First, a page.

Great spatial plugin, but it is important to understand that 'Quick Haas' actually has nothing to do with the Haas-Effect itself. Rather, it is concepted by the cognizance of its subsequent psychoacoustic results and tries to emulate the environment which led to these.
But first, let's determine a few misunderstandings from the info delivered by Venn Audio.
"The 'Haas Effect', also known as the precedence effect..."
Both are different things, although they are often equated. The 'Precedence-Effect' or 'Law of the First Wavefront' is base for the 'Haas-Effect'.
", is a psychoacoustic effect where listeners can perceive the spacial position of an audio signal depending on very small delays between the left and right channels of the audio signal."
No. The Haas-Effect has nothing to do with stereophonics in general and the spacial position, at which a listener is perceiving a sound to come from, is also not determined by the delays between left and right channel/ear (at least not covered by the Haas-Effect -> Delay stereophonics belong to a different topic).
The 'Precedence-Effect' or 'Law of the First Wavefront' portrays that if one direct sound and a single reflection (until a certain threshold delay - about 50ms) is emitted, the listener perceives the sound as single event coming from the direction of the first incoming wave.
Now Helmut Haas wrote 1949 in his dissertation "On the influence of a simple echo on the audibility of speech":
"The direct sound that first arrives at the listener determines the direction only. In this case, only one auditory event occurs. The reflection arriving with a propagation delay of Δ t > 2 ms increases the volume of the auditory event, changes the timbre and increases the impression of greater spatial expansion. Even if the following signal (reflection) has a higher level and with a propagation delay within Δ t < 35 ms arrives, the signal that arrives first alone determines the perceived direction of arrival."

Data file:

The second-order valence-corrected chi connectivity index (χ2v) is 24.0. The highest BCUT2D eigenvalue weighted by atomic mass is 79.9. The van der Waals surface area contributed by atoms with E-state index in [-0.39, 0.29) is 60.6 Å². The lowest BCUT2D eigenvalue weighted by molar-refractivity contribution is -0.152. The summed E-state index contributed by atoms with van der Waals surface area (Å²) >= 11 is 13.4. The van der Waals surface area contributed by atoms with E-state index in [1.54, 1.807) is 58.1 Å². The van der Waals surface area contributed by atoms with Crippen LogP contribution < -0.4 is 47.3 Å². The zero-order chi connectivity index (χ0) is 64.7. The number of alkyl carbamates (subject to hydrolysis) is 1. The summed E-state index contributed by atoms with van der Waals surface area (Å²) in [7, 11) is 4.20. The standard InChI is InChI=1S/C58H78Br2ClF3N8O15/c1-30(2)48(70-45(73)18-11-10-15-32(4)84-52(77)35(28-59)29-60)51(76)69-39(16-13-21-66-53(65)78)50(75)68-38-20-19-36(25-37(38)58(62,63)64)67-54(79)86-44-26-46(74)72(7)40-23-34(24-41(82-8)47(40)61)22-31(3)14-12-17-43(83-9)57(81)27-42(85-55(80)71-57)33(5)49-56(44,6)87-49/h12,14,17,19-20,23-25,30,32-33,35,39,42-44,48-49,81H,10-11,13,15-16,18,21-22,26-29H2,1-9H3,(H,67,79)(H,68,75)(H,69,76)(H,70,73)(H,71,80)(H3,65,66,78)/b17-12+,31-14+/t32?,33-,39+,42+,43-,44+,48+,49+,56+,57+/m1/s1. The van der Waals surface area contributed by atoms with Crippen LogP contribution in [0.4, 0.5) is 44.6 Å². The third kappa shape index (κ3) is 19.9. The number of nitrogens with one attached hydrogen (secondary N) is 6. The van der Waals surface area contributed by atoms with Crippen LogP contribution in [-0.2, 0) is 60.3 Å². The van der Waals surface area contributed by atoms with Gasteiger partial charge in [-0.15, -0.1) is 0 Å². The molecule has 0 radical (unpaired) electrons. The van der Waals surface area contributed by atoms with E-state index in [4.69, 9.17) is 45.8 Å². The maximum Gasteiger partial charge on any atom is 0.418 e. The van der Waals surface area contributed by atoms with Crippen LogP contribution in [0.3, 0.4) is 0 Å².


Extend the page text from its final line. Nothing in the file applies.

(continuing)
Haas found out that a reflection, perceived as single event with the sound, which arrived first (the direct sound), with a delay of more than 2 ms, has the psychoacoustic effect of changing volume, timbre and spatial impression of the whole entired sound.
Exactly this change in sound is 'Quick Haas' trying to recreate as rather to recreate the Haas-Effect or the Precedence Effect per se (which is impossible).
After my tests, 'Quick Haas' is doing that by applying a delay to the opposite stereo channel, which acts as the reflection.
When I adjust for example the dial to the value "L 3.0ms" (Command: To the Left - 3.0ms), the signal of the right channel is delayed by 3 ms, recreating (almost) the same sound colorations (changes in volume, timbre, spatial impression) as perceived by the Haas-Effect.
I tested 'Quick Haas' alongside another delay plugin and the results were very close. But 'Quick Haas' still sounded a bit more spatial which seems like they might have added some further effects to make the sound wider and closer to the "Haas-Sound". But it still boils down to the concept of direct sound on one stereo channel and delayed reflection on the other.
In an abbreviated form: The plugin delays either the right or left channel by 0,01 up to 19 ms, dependent upon whether you drag the dial to the left or right. It could use some additonal effects to the make the sound wider, but due to my tests, it doesn't alter the volume of either channel.
It is not a panning device, although it can be easily but falsely perceived as such.
Note that the input routing whether you choose Stereo, Dual Mono of Left or Right channel, or Mono mixed of L+R, can make a difference to the sound.
I hope I could help you a at least a little with the understanding about the Haas-Effect and this plugin.